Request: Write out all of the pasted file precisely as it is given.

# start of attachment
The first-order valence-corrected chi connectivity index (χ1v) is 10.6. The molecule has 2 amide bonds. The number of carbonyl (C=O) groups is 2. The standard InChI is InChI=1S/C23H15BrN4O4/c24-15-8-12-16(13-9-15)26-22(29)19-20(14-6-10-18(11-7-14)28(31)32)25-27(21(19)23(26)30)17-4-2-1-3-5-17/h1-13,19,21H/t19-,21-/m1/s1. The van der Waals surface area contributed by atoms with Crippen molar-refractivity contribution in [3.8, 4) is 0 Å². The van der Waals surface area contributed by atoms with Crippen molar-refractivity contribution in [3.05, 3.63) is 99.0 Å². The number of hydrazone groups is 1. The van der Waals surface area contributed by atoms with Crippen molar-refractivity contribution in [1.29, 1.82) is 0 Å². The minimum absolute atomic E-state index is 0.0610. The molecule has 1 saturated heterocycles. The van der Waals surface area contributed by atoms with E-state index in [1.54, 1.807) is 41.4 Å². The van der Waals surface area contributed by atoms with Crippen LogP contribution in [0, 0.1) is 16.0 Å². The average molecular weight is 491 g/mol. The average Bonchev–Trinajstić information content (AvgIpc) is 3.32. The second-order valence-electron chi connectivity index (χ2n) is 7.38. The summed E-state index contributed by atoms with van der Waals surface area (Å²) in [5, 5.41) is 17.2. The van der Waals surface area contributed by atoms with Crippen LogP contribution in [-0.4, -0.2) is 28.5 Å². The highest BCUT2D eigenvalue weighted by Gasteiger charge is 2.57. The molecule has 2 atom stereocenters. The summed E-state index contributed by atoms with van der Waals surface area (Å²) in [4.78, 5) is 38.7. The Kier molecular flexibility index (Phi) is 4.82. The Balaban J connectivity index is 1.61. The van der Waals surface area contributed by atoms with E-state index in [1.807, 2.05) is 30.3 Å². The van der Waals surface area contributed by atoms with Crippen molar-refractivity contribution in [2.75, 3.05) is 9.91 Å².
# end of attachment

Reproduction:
The first-order valence-corrected chi connectivity index (χ1v) is 10.6. The molecule has 2 amide bonds. The number of carbonyl (C=O) groups is 2. The standard InChI is InChI=1S/C23H15BrN4O4/c24-15-8-12-16(13-9-15)26-22(29)19-20(14-6-10-18(11-7-14)28(31)32)25-27(21(19)23(26)30)17-4-2-1-3-5-17/h1-13,19,21H/t19-,21-/m1/s1. The van der Waals surface area contributed by atoms with Crippen molar-refractivity contribution in [3.8, 4) is 0 Å². The van der Waals surface area contributed by atoms with Crippen molar-refractivity contribution in [3.05, 3.63) is 99.0 Å². The number of hydrazone groups is 1. The van der Waals surface area contributed by atoms with Crippen molar-refractivity contribution in [1.29, 1.82) is 0 Å². The minimum absolute atomic E-state index is 0.0610. The molecule has 1 saturated heterocycles. The van der Waals surface area contributed by atoms with E-state index in [1.54, 1.807) is 41.4 Å². The van der Waals surface area contributed by atoms with Crippen LogP contribution in [0, 0.1) is 16.0 Å². The average molecular weight is 491 g/mol. The average Bonchev–Trinajstić information content (AvgIpc) is 3.32. The second-order valence-electron chi connectivity index (χ2n) is 7.38. The summed E-state index contributed by atoms with van der Waals surface area (Å²) in [5, 5.41) is 17.2. The van der Waals surface area contributed by atoms with Crippen LogP contribution in [-0.4, -0.2) is 28.5 Å². The highest BCUT2D eigenvalue weighted by Gasteiger charge is 2.57. The molecule has 2 atom stereocenters. The summed E-state index contributed by atoms with van der Waals surface area (Å²) in [4.78, 5) is 38.7. The Kier molecular flexibility index (Phi) is 4.82. The Balaban J connectivity index is 1.61. The van der Waals surface area contributed by atoms with E-state index in [1.807, 2.05) is 30.3 Å². The van der Waals surface area contributed by atoms with Crippen molar-refractivity contribution in [2.75, 3.05) is 9.91 Å².